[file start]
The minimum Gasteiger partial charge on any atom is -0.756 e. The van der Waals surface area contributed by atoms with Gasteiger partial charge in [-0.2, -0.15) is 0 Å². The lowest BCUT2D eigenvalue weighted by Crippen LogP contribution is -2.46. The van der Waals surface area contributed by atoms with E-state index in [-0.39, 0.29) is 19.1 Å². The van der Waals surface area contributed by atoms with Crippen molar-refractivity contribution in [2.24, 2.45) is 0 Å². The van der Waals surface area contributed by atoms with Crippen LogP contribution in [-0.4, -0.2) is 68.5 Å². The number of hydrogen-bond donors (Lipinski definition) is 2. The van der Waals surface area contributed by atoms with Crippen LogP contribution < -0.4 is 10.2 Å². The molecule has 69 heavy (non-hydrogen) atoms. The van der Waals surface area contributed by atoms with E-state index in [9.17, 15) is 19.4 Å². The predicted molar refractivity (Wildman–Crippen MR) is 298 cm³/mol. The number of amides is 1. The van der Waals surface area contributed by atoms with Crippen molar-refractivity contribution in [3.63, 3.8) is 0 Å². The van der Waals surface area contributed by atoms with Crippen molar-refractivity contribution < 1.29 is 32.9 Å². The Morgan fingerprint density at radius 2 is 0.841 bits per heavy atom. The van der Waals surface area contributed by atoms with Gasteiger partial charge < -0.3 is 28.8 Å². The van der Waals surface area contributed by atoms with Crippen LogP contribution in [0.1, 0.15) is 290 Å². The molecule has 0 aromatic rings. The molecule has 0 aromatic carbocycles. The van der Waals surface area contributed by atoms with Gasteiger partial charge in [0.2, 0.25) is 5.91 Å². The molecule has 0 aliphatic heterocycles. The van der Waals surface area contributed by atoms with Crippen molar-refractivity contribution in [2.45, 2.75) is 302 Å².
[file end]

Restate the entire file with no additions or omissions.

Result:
The minimum Gasteiger partial charge on any atom is -0.756 e. The van der Waals surface area contributed by atoms with Gasteiger partial charge in [-0.2, -0.15) is 0 Å². The lowest BCUT2D eigenvalue weighted by Crippen LogP contribution is -2.46. The van der Waals surface area contributed by atoms with E-state index in [-0.39, 0.29) is 19.1 Å². The van der Waals surface area contributed by atoms with Crippen molar-refractivity contribution in [2.24, 2.45) is 0 Å². The van der Waals surface area contributed by atoms with Crippen LogP contribution in [-0.4, -0.2) is 68.5 Å². The number of hydrogen-bond donors (Lipinski definition) is 2. The van der Waals surface area contributed by atoms with Crippen LogP contribution < -0.4 is 10.2 Å². The molecule has 69 heavy (non-hydrogen) atoms. The van der Waals surface area contributed by atoms with E-state index in [9.17, 15) is 19.4 Å². The predicted molar refractivity (Wildman–Crippen MR) is 298 cm³/mol. The number of amides is 1. The van der Waals surface area contributed by atoms with Crippen molar-refractivity contribution in [3.63, 3.8) is 0 Å². The van der Waals surface area contributed by atoms with Crippen molar-refractivity contribution < 1.29 is 32.9 Å². The Morgan fingerprint density at radius 2 is 0.841 bits per heavy atom. The van der Waals surface area contributed by atoms with Gasteiger partial charge < -0.3 is 28.8 Å². The van der Waals surface area contributed by atoms with Crippen LogP contribution in [0.1, 0.15) is 290 Å². The molecule has 0 aromatic rings. The molecule has 0 aromatic carbocycles. The van der Waals surface area contributed by atoms with Gasteiger partial charge in [0.2, 0.25) is 5.91 Å². The molecule has 0 aliphatic heterocycles. The van der Waals surface area contributed by atoms with Crippen molar-refractivity contribution in [2.45, 2.75) is 302 Å².